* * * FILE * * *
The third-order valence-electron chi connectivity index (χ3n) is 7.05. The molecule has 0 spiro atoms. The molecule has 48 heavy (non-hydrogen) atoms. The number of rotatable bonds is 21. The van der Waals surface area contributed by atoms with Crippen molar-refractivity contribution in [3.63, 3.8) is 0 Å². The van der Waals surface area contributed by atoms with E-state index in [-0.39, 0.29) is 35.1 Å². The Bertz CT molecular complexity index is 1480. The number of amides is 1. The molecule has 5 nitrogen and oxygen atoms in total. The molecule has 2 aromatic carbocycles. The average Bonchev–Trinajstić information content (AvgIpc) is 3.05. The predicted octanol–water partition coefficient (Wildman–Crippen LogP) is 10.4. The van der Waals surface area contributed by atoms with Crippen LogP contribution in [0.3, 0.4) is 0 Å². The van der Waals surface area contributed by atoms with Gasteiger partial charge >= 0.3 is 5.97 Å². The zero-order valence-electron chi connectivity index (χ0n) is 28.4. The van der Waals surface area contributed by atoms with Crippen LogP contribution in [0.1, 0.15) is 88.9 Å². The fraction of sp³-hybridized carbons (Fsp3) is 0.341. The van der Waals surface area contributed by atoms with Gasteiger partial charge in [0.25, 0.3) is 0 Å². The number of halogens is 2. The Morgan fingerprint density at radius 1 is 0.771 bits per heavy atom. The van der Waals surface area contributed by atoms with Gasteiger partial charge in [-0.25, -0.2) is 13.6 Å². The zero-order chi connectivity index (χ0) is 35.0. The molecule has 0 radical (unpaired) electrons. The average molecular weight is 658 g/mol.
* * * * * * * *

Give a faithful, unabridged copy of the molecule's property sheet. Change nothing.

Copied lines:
The third-order valence-electron chi connectivity index (χ3n) is 7.05. The molecule has 0 spiro atoms. The molecule has 48 heavy (non-hydrogen) atoms. The number of rotatable bonds is 21. The van der Waals surface area contributed by atoms with Crippen molar-refractivity contribution in [3.63, 3.8) is 0 Å². The van der Waals surface area contributed by atoms with E-state index in [-0.39, 0.29) is 35.1 Å². The Bertz CT molecular complexity index is 1480. The number of amides is 1. The molecule has 5 nitrogen and oxygen atoms in total. The molecule has 2 aromatic carbocycles. The average Bonchev–Trinajstić information content (AvgIpc) is 3.05. The predicted octanol–water partition coefficient (Wildman–Crippen LogP) is 10.4. The van der Waals surface area contributed by atoms with Crippen LogP contribution in [0.3, 0.4) is 0 Å². The van der Waals surface area contributed by atoms with Gasteiger partial charge >= 0.3 is 5.97 Å². The zero-order valence-electron chi connectivity index (χ0n) is 28.4. The van der Waals surface area contributed by atoms with Crippen LogP contribution in [0.1, 0.15) is 88.9 Å². The fraction of sp³-hybridized carbons (Fsp3) is 0.341. The van der Waals surface area contributed by atoms with Gasteiger partial charge in [0.25, 0.3) is 0 Å². The number of halogens is 2. The Morgan fingerprint density at radius 1 is 0.771 bits per heavy atom. The van der Waals surface area contributed by atoms with Gasteiger partial charge in [-0.25, -0.2) is 13.6 Å². The zero-order chi connectivity index (χ0) is 35.0. The molecule has 0 radical (unpaired) electrons. The average molecular weight is 658 g/mol.